This is very true in the Indian context too, where under the socialist period entrepreneurs were suspect. Today, however, we understand and pay tributes to such enterprising business leaders who are seen as pathfinders in a new era. What we need to appreciate now is that the entrepreneurial energy can occur in fields other than business as well, for instance in education, health care, community service, etc.

Meeting young managers I see that they are inspired by the success stories of many entrepreneurs who have emerged from the seeds of liberalization. True entrepreneurship, therefore, is about the ability to take risk. It is not about capital - which many managers are waiting for before they take their proclaimed step of starting their own venture!

May this spirit flourish so that we truly have a culture of risk taking, not just in corporate organisations but also in broader society.

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PODIUM




'There is nothing like a right age but there should be a right mindset to start a business.'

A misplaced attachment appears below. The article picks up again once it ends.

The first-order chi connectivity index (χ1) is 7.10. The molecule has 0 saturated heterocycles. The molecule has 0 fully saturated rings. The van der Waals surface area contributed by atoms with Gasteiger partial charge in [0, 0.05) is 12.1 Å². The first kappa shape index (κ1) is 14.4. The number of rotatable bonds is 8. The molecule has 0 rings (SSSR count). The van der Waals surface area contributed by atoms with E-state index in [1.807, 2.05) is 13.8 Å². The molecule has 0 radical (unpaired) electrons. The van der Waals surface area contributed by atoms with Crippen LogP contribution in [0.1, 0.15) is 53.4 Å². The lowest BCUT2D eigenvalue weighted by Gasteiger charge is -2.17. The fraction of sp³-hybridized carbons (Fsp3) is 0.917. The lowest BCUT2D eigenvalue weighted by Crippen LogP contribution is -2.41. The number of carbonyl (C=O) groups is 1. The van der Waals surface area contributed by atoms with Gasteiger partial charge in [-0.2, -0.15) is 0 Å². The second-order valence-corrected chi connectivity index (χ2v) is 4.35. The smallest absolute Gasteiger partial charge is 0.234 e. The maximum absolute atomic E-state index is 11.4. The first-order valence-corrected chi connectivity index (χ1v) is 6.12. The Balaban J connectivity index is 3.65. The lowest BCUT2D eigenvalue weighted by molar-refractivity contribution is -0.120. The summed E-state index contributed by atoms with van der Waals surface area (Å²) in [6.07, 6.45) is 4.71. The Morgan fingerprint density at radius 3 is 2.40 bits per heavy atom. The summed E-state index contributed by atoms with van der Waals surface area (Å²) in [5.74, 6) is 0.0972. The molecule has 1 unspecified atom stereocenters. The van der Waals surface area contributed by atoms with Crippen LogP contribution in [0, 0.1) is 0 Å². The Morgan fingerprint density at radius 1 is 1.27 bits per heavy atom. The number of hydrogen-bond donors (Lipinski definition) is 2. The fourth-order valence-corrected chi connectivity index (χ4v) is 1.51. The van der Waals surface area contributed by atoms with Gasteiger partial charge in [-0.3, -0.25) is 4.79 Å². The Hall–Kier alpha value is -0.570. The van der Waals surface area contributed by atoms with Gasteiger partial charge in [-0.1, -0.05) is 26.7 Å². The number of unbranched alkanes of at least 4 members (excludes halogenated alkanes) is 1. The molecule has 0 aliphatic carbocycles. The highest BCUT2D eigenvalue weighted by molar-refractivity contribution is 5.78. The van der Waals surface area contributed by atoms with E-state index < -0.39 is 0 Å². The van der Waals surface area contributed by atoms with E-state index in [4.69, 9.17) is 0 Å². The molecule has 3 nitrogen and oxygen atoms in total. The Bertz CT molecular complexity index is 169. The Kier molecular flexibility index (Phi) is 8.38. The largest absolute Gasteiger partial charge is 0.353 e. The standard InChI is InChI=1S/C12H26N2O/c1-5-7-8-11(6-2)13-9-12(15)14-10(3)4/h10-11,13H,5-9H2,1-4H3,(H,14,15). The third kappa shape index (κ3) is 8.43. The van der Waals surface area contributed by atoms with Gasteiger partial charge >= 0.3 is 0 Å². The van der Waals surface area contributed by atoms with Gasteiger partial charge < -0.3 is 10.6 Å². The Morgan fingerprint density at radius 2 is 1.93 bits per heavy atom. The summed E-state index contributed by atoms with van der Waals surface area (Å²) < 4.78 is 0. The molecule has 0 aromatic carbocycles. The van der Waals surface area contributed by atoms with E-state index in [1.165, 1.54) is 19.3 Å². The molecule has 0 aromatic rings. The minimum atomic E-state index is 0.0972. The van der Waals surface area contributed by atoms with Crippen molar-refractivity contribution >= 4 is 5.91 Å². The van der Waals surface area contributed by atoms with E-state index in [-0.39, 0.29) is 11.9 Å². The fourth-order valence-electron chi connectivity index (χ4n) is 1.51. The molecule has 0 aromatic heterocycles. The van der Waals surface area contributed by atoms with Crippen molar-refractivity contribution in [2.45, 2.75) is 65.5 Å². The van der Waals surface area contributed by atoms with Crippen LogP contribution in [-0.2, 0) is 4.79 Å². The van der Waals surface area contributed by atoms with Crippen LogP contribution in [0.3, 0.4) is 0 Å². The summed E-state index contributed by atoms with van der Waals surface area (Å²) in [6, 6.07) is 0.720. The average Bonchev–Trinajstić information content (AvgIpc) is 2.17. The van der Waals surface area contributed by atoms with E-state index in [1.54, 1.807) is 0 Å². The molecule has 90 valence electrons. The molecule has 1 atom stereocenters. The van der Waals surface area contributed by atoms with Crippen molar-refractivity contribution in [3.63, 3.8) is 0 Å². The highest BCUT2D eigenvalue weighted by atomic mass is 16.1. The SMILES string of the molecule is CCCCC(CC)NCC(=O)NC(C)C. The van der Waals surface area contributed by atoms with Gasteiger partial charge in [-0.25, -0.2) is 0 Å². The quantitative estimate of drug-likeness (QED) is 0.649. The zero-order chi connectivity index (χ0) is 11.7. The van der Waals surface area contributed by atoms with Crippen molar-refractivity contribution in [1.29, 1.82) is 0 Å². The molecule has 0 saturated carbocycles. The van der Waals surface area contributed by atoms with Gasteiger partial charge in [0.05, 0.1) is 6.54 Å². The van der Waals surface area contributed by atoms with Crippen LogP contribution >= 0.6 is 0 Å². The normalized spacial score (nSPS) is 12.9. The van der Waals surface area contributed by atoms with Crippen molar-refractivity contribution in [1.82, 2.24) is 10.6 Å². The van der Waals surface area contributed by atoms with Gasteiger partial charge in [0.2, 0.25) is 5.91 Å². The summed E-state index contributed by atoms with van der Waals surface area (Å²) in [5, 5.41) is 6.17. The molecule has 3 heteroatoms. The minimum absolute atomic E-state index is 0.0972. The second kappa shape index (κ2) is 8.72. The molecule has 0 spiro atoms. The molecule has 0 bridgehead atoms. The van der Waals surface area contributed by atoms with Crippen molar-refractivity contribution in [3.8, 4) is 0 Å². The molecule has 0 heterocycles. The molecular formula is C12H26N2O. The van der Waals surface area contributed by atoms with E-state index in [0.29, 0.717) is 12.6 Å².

INTERVIEW: Umar Teekay on Entrepreneurship

Umar Teekay is the Chairman and MD of Teekays Interior Solution (P) Ltd. He is a mechanical engineering graduate from KREC Surathkal (now NIT – K). He worked for 9 years with Batliboi & Co. in the marketing division. He is also a graduate of the Harvard Business School’s Owner-President Management program (2002-2004).

Teekays is a leading corporate interior design & fit-out firm, with its presence in all major cities in India. It employs over 200 people as regular staff and has 2000 workers on contract on various project sites.

When Umar started off with his design solutions firm, he was neither a qualified architect, nor did he work in this field before. This industry itself had not evolved until then. Empowering Times brings you the story of how Umar Teekay created Teekays, an enterprise that exemplifies that Entrepreneurship is all about passion and a calling from the heart. Read on to know more…


ET:  What is the story behind the inception of Teekays?

UT:  Architecture and Designing has always been my passion but even though I wanted to become an architect, I ended up studying mechanical engineering. In those days, very few institutes offered Architecture. My parents were based in Mangalore, and moving away from home was too much of a logistical issue. Therefore, I joined REC Surathkal. I did try to move to civil engineering, which would have been closer to architecture, but I was destined to become a mechanical engineer.